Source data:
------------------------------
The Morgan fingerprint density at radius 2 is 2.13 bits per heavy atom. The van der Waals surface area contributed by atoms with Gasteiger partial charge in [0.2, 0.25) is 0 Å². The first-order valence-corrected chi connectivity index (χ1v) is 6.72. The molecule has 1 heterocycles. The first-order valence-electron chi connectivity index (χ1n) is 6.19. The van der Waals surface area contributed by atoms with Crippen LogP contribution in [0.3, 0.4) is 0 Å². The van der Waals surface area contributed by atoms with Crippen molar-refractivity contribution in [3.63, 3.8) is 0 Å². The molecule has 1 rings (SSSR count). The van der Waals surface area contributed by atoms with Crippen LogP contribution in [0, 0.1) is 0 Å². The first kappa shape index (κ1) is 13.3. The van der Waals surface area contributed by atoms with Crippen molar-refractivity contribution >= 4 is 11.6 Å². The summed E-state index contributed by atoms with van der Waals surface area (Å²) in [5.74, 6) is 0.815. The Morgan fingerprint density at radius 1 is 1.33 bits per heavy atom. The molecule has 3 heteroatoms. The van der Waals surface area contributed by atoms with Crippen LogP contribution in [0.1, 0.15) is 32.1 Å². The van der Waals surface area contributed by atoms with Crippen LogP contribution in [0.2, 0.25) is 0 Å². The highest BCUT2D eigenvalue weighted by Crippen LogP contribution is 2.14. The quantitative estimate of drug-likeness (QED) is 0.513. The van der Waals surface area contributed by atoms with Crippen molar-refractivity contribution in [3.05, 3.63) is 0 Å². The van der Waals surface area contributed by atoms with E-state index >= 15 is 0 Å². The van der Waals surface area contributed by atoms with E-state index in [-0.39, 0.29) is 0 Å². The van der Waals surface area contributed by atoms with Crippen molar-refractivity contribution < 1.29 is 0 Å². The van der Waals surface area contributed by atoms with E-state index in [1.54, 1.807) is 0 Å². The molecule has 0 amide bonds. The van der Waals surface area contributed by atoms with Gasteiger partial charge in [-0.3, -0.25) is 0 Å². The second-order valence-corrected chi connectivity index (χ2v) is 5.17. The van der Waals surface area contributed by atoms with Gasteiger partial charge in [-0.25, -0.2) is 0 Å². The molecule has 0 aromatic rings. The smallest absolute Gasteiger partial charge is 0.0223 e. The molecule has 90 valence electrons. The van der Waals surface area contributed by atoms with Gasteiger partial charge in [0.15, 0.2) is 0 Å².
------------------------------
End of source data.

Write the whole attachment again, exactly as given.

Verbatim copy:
The Morgan fingerprint density at radius 2 is 2.13 bits per heavy atom. The van der Waals surface area contributed by atoms with Gasteiger partial charge in [0.2, 0.25) is 0 Å². The first-order valence-corrected chi connectivity index (χ1v) is 6.72. The molecule has 1 heterocycles. The first-order valence-electron chi connectivity index (χ1n) is 6.19. The van der Waals surface area contributed by atoms with Crippen LogP contribution in [0.3, 0.4) is 0 Å². The van der Waals surface area contributed by atoms with Crippen molar-refractivity contribution in [3.63, 3.8) is 0 Å². The molecule has 1 rings (SSSR count). The van der Waals surface area contributed by atoms with Crippen LogP contribution in [0, 0.1) is 0 Å². The first kappa shape index (κ1) is 13.3. The van der Waals surface area contributed by atoms with Crippen molar-refractivity contribution >= 4 is 11.6 Å². The summed E-state index contributed by atoms with van der Waals surface area (Å²) in [5.74, 6) is 0.815. The Morgan fingerprint density at radius 1 is 1.33 bits per heavy atom. The molecule has 3 heteroatoms. The van der Waals surface area contributed by atoms with Crippen LogP contribution in [0.1, 0.15) is 32.1 Å². The van der Waals surface area contributed by atoms with Crippen LogP contribution in [0.2, 0.25) is 0 Å². The highest BCUT2D eigenvalue weighted by Crippen LogP contribution is 2.14. The quantitative estimate of drug-likeness (QED) is 0.513. The van der Waals surface area contributed by atoms with Crippen molar-refractivity contribution in [3.05, 3.63) is 0 Å². The van der Waals surface area contributed by atoms with E-state index >= 15 is 0 Å². The van der Waals surface area contributed by atoms with E-state index in [-0.39, 0.29) is 0 Å². The van der Waals surface area contributed by atoms with Crippen molar-refractivity contribution < 1.29 is 0 Å². The van der Waals surface area contributed by atoms with E-state index in [1.54, 1.807) is 0 Å². The molecule has 0 amide bonds. The van der Waals surface area contributed by atoms with Gasteiger partial charge in [-0.3, -0.25) is 0 Å². The second-order valence-corrected chi connectivity index (χ2v) is 5.17. The van der Waals surface area contributed by atoms with Gasteiger partial charge in [-0.25, -0.2) is 0 Å². The molecule has 0 aromatic rings. The smallest absolute Gasteiger partial charge is 0.0223 e. The molecule has 90 valence electrons. The van der Waals surface area contributed by atoms with Gasteiger partial charge in [0.15, 0.2) is 0 Å².